Nearly £49,000 has been spent on public health funerals — known as pauper burials — by councils in Northern Ireland since 2016.
Belfast City Council takes the top spot with 23 funerals over a five-year period up to 2020 at a cost of £32,115.
The single biggest year for pauper funerals was 2018, with nine services taking place.
A public health funeral is held when the deceased has no traceable relatives, or the family is unable or unwilling to arrange and pay for a service.
The Commissioner for Older People for Northern Ireland, Eddie Lynch, has described the spending by local authorities as evidence of a “worryingly growing trend in the loneliness epidemic” here.
A total of £48,447 has been spent by councils in Northern Ireland for 51 funerals since 2016. The figures were disclosed in a series of Freedom of Information requests.
The second highest council was Ards and North Down, which spent a total of £5,275 between 2016 and 2020, followed by Newry, Mourne and Down District Council which ranks third with £2,505 for six funerals.
Placed fourth was Lisburn and Castlereagh City Council with two services costing a total of £1,852, one place higher than Armagh City, Banbridge and Craigavon in sixth place with six public health services costing £1,340.
Ranked seventh was Fermanagh and Omagh with a single cremation service that cost £1,140. Mid Ulster also had only a single public health funeral at £995, while Mid and East Antrim had none.
Derry and Strabane council, meanwhile, said it did not hold any figures for pauper’s funerals.
Mr Lynch said the figures underline the importance of the implementation of a loneliness strategy to tackle the issue in Northern Ireland.
“It’s incredibly sad when families are either unwilling or unable to pay the cost of a funeral and have to resort to seeking a publicly funded funeral,” he said. “The increase in council funded funerals over the past year also shows a worryingly growing trend in the loneliness has to be a priority for our society.”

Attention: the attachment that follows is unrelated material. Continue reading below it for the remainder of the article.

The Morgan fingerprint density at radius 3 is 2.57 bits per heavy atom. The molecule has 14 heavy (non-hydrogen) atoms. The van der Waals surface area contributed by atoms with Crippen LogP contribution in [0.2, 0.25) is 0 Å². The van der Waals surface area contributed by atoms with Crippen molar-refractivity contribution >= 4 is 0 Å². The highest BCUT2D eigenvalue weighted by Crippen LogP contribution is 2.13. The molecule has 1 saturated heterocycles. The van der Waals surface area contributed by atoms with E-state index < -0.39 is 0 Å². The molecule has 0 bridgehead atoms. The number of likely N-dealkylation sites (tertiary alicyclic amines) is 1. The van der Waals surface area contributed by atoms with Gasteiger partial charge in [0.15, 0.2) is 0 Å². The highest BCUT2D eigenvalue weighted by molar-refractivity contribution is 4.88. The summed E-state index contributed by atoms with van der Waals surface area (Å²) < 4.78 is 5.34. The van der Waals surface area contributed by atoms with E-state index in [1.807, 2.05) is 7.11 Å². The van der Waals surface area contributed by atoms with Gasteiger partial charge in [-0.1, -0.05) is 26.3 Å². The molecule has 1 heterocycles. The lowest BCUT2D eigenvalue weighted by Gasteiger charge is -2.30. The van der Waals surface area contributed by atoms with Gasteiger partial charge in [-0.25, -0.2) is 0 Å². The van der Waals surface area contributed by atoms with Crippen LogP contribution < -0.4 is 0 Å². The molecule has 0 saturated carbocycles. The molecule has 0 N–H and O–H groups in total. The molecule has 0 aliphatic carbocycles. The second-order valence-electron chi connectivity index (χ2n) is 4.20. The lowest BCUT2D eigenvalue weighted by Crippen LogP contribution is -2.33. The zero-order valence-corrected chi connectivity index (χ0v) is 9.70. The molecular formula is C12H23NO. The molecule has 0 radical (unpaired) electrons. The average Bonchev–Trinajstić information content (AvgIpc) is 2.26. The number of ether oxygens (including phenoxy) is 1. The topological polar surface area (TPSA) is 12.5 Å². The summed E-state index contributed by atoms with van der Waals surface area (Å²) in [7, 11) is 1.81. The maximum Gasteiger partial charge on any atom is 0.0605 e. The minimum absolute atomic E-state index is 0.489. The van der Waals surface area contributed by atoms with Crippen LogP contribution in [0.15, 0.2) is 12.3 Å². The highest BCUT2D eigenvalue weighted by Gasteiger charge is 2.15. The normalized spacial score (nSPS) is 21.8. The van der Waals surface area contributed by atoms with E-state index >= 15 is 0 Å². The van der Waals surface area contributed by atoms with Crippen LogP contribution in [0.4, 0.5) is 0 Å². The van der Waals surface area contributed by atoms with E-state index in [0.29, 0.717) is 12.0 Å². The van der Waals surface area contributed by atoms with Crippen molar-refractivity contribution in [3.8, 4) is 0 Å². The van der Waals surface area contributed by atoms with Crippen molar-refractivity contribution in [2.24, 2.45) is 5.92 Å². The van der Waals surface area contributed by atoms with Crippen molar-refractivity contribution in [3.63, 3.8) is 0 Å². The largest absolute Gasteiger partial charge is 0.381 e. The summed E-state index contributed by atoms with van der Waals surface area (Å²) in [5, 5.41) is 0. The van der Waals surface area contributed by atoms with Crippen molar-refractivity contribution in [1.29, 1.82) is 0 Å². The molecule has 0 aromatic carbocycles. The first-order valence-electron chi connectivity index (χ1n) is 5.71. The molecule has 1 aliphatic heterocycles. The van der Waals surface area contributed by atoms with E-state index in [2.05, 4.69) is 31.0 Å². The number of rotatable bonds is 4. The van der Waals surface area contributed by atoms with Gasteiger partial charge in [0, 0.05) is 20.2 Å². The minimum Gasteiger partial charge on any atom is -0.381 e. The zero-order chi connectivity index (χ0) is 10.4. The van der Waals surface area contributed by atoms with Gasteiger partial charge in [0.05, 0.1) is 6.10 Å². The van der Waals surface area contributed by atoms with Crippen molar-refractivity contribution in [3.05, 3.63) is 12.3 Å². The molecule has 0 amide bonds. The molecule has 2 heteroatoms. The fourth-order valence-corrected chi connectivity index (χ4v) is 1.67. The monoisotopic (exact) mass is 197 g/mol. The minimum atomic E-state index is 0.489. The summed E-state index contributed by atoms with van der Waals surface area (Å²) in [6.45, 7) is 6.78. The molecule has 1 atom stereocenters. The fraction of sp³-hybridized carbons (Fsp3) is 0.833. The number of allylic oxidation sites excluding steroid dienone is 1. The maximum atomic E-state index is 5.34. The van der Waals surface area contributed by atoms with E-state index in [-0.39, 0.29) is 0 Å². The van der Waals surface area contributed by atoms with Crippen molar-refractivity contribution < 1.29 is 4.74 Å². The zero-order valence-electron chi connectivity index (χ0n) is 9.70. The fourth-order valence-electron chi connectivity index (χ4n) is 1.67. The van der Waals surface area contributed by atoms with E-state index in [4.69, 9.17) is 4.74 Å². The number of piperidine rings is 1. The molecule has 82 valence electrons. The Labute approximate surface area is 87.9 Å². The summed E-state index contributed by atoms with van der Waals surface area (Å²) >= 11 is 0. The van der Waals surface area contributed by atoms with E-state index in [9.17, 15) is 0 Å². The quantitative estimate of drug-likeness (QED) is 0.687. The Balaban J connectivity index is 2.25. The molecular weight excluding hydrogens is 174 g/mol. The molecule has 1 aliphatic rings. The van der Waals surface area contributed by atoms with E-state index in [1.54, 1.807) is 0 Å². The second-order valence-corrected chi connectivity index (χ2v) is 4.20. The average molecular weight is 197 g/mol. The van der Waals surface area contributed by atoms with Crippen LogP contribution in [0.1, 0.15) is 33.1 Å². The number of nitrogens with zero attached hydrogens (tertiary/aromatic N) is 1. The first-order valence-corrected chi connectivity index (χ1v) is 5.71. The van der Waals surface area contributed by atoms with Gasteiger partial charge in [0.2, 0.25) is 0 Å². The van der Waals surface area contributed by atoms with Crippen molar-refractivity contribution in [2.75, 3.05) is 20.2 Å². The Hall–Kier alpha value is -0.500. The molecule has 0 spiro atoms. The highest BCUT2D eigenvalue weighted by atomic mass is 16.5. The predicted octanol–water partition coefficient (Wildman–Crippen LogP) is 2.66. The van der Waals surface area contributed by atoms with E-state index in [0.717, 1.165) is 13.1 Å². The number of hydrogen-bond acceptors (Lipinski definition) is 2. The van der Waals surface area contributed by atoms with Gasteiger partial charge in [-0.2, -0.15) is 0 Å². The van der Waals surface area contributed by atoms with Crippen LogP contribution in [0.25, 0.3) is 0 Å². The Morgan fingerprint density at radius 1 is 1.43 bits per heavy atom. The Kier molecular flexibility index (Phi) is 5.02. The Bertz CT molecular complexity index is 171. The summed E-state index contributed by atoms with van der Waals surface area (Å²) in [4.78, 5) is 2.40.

He added: “I believe there is a strong need for a loneliness strategy to be introduced in Northern Ireland to address this growing problem.”
Meanwhile, the average cost of a funeral in Northern Ireland in 2021 dropped by 7.4% to £3,222, according to figures compiled by SunLife’s latest Cost of Dying report.
Northern Ireland has the lowest average funeral cost in the UK. In London, where costs are the highest, the cost was £2,000 more than NI, with the average funeral costing £5,235, following a 3.4% rise.
However, the average cost of a UK funeral has decreased for the first time since research started in 2004, the report found.
The typical cost of a basic funeral was £4,054 in 2021, marking a 3.1% decrease compared with 2020, according to the financial services provider.
In 2020, the average cost of a funeral, including burials and cremations, was put at £4,184.
The research was released at a time when general household costs are surging.
Direct cremations, where the ashes are returned to family members who can make their own service arrangements, have increased in popularity, the research found. A direct cremation costs around £1,647 typically.
Although funeral costs were found to have generally fallen in the past year, many people are still struggling to pay for them.
SunLife’s research found around one in six (17%) families had experienced notable financial concerns when paying for a funeral.